Many people just accept hearing loss as a part of getting old like gray hair or reading glasses. But a study from Duke-NUS Medical School shows a link between overall health and hearing loss.
Communication troubles, cognitive decline, and depression have a higher occurrence in senior citizens with vision or hearing loss. You might already have read about that. But did you know that hearing loss is also connected to shorter life expectancy?
People who have untreated hearing loss, according to this research, may actually have a reduced lifespan. Additionally, they found that if untreated hearing loss happened with vision impairments it just about doubles the likelihood that they will have difficulty with activities necessary for daily living. It’s a problem that is both a physical and a quality of life issue.
This might sound bad but there’s a positive: there’s a variety of ways that hearing loss can be managed. More significantly, serious health issues can be uncovered if you get a hearing test which could encourage you to lengthen your life expectancy by paying more attention to your health.
Why is Weak Health Linked With Hearing Loss?
Research undoubtedly shows a connection but the accurate cause and effect isn’t well known.
Researchers at Johns Hopkins note that other problems including greater risk of stroke and heart disease were observed in older individuals who had hearing loss.
These findings make sense when you understand more about the causes of hearing loss. Many instances of hearing loss and tinnitus are tied to heart disease since the blood vessels in the ear canal are affected by high blood pressure. When the blood vessels are shrunken – which can be due to smoking – the body’s blood has to work harder to keep the ears (and everything else) working which brings about higher blood pressure. Older adults who have heart problems and hearing loss frequently experience a whooshing noise in their ears, which can be caused by high blood pressure.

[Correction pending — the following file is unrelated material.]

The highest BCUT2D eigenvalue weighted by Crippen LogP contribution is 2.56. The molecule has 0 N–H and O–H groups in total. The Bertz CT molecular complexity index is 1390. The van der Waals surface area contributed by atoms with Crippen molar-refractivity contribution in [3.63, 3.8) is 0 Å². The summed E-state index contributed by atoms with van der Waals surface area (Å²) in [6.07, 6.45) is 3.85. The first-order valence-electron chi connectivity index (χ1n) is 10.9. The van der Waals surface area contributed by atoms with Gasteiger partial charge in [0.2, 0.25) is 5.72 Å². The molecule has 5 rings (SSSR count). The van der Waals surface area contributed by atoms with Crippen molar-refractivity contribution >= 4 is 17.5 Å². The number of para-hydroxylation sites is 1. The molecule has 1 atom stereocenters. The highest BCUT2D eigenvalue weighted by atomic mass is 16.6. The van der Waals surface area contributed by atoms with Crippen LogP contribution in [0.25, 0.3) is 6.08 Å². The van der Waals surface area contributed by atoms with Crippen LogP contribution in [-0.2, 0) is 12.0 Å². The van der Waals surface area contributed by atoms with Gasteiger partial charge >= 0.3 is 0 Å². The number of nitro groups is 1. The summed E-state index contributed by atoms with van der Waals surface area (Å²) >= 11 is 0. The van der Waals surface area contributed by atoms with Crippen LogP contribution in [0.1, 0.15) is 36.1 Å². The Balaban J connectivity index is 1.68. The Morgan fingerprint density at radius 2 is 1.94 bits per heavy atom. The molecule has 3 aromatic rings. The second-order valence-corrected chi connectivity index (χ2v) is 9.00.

Hearing loss has also been connected to dementia, Alzheimer’s disease, and other types of cognitive decline. Hearing specialists and other health care professionals believe there are numerous reasons why the two are connected: the brain needs to work overtime to understand conversations and words for one, which leaves less mental ability to actually process the words or do anything else. In other circumstances, difficulty communicating causes people with hearing loss to socialize less. This social isolation leads to anxiety and depression, which can have an extreme impact on a person’s mental health.
How Older Adults Can Manage Hearing Loss
There are several solutions available to manage hearing loss in older adults, but as is revealed by research, the smartest thing to do is deal with the problem as soon as you can before it has more extreme consequences.
Hearing aids are one kind of treatment that can be very effective in combating your hearing loss. There are several different types of hearing aids available, including small, subtle models that connect with Bluetooth technology. In addition, hearing aid technology has been maximizing basic quality-of-life issues. As an example, they let you hear better during your entertainment by allowing you to connect to your phone, computer, or TV and they block out background sound better than older models.
Older adults can also visit a nutritionist or consult with their doctor about changes to their diet to help prevent further hearing loss. There are connections between iron deficiency anemia and hearing loss, for example, which can frequently be treated by adding more iron into your diet. An improved diet can help your other medical conditions and help you have better general health.